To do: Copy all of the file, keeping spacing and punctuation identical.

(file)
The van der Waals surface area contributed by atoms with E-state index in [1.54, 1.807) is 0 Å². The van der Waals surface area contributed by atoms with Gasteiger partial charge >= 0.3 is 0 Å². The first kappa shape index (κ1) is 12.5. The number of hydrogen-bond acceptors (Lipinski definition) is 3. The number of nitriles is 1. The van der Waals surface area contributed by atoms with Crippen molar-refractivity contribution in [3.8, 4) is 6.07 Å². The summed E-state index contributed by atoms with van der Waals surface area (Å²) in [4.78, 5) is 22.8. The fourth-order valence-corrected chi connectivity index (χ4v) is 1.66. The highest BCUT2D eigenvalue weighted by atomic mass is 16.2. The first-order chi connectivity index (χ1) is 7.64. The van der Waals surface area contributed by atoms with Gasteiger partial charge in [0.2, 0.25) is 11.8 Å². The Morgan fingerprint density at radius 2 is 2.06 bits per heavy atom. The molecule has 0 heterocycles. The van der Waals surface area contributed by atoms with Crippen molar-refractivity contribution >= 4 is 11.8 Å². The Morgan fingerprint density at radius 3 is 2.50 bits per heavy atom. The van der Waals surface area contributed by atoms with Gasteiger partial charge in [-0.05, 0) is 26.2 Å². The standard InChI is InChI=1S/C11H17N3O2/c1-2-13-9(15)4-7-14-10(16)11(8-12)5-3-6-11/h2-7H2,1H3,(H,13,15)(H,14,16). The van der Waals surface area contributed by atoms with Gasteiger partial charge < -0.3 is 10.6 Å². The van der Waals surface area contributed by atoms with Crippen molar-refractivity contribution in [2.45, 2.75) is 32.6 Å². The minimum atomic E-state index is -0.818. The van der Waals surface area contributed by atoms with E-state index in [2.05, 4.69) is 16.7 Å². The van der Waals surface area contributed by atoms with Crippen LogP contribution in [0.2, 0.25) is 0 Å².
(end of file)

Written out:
The van der Waals surface area contributed by atoms with E-state index in [1.54, 1.807) is 0 Å². The van der Waals surface area contributed by atoms with Gasteiger partial charge >= 0.3 is 0 Å². The first kappa shape index (κ1) is 12.5. The number of hydrogen-bond acceptors (Lipinski definition) is 3. The number of nitriles is 1. The van der Waals surface area contributed by atoms with Crippen molar-refractivity contribution in [3.8, 4) is 6.07 Å². The summed E-state index contributed by atoms with van der Waals surface area (Å²) in [4.78, 5) is 22.8. The fourth-order valence-corrected chi connectivity index (χ4v) is 1.66. The highest BCUT2D eigenvalue weighted by atomic mass is 16.2. The first-order chi connectivity index (χ1) is 7.64. The van der Waals surface area contributed by atoms with Gasteiger partial charge in [0.2, 0.25) is 11.8 Å². The Morgan fingerprint density at radius 2 is 2.06 bits per heavy atom. The molecule has 0 heterocycles. The van der Waals surface area contributed by atoms with Crippen molar-refractivity contribution >= 4 is 11.8 Å². The Morgan fingerprint density at radius 3 is 2.50 bits per heavy atom. The van der Waals surface area contributed by atoms with Gasteiger partial charge in [-0.05, 0) is 26.2 Å². The standard InChI is InChI=1S/C11H17N3O2/c1-2-13-9(15)4-7-14-10(16)11(8-12)5-3-6-11/h2-7H2,1H3,(H,13,15)(H,14,16). The van der Waals surface area contributed by atoms with Gasteiger partial charge < -0.3 is 10.6 Å². The van der Waals surface area contributed by atoms with Crippen molar-refractivity contribution in [2.45, 2.75) is 32.6 Å². The minimum atomic E-state index is -0.818. The van der Waals surface area contributed by atoms with E-state index in [2.05, 4.69) is 16.7 Å². The van der Waals surface area contributed by atoms with Crippen LogP contribution in [0.2, 0.25) is 0 Å².